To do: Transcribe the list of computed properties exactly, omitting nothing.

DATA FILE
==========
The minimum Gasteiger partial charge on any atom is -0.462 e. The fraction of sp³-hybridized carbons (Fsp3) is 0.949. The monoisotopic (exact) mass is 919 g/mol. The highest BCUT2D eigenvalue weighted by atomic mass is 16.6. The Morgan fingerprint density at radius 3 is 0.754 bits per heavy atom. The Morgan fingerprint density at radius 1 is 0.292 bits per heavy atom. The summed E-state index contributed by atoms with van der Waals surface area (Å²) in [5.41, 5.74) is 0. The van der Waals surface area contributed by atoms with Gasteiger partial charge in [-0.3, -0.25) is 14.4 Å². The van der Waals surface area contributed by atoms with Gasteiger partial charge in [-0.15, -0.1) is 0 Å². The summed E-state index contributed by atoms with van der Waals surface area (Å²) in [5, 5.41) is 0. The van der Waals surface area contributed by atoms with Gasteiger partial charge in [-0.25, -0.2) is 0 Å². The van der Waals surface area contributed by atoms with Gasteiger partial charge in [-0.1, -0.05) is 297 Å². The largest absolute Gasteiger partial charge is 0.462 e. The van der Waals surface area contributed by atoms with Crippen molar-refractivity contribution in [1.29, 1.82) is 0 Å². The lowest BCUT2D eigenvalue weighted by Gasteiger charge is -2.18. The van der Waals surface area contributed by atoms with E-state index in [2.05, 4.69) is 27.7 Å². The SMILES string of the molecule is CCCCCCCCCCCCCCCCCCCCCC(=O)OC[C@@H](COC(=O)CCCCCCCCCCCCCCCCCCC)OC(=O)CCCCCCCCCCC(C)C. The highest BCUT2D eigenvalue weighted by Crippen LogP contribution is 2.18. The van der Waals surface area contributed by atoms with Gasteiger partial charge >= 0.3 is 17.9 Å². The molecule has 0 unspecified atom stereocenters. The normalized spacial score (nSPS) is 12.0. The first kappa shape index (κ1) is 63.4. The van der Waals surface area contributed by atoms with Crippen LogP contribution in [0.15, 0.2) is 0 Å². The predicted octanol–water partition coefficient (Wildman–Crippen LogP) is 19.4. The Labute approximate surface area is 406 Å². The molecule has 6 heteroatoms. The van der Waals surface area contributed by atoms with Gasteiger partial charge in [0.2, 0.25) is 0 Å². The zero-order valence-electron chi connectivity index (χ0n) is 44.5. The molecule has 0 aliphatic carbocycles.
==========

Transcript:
The minimum Gasteiger partial charge on any atom is -0.462 e. The fraction of sp³-hybridized carbons (Fsp3) is 0.949. The monoisotopic (exact) mass is 919 g/mol. The highest BCUT2D eigenvalue weighted by atomic mass is 16.6. The Morgan fingerprint density at radius 3 is 0.754 bits per heavy atom. The Morgan fingerprint density at radius 1 is 0.292 bits per heavy atom. The summed E-state index contributed by atoms with van der Waals surface area (Å²) in [5.41, 5.74) is 0. The van der Waals surface area contributed by atoms with Gasteiger partial charge in [-0.3, -0.25) is 14.4 Å². The van der Waals surface area contributed by atoms with Gasteiger partial charge in [-0.15, -0.1) is 0 Å². The summed E-state index contributed by atoms with van der Waals surface area (Å²) in [5, 5.41) is 0. The van der Waals surface area contributed by atoms with Gasteiger partial charge in [-0.25, -0.2) is 0 Å². The van der Waals surface area contributed by atoms with Gasteiger partial charge in [-0.1, -0.05) is 297 Å². The largest absolute Gasteiger partial charge is 0.462 e. The van der Waals surface area contributed by atoms with Crippen molar-refractivity contribution in [1.29, 1.82) is 0 Å². The lowest BCUT2D eigenvalue weighted by Gasteiger charge is -2.18. The van der Waals surface area contributed by atoms with E-state index in [2.05, 4.69) is 27.7 Å². The SMILES string of the molecule is CCCCCCCCCCCCCCCCCCCCCC(=O)OC[C@@H](COC(=O)CCCCCCCCCCCCCCCCCCC)OC(=O)CCCCCCCCCCC(C)C. The highest BCUT2D eigenvalue weighted by Crippen LogP contribution is 2.18. The van der Waals surface area contributed by atoms with Gasteiger partial charge >= 0.3 is 17.9 Å². The molecule has 0 unspecified atom stereocenters. The normalized spacial score (nSPS) is 12.0. The first kappa shape index (κ1) is 63.4. The van der Waals surface area contributed by atoms with Crippen LogP contribution in [0.15, 0.2) is 0 Å². The predicted octanol–water partition coefficient (Wildman–Crippen LogP) is 19.4. The Labute approximate surface area is 406 Å². The molecule has 6 heteroatoms. The van der Waals surface area contributed by atoms with Gasteiger partial charge in [0.2, 0.25) is 0 Å². The zero-order valence-electron chi connectivity index (χ0n) is 44.5. The molecule has 0 aliphatic carbocycles.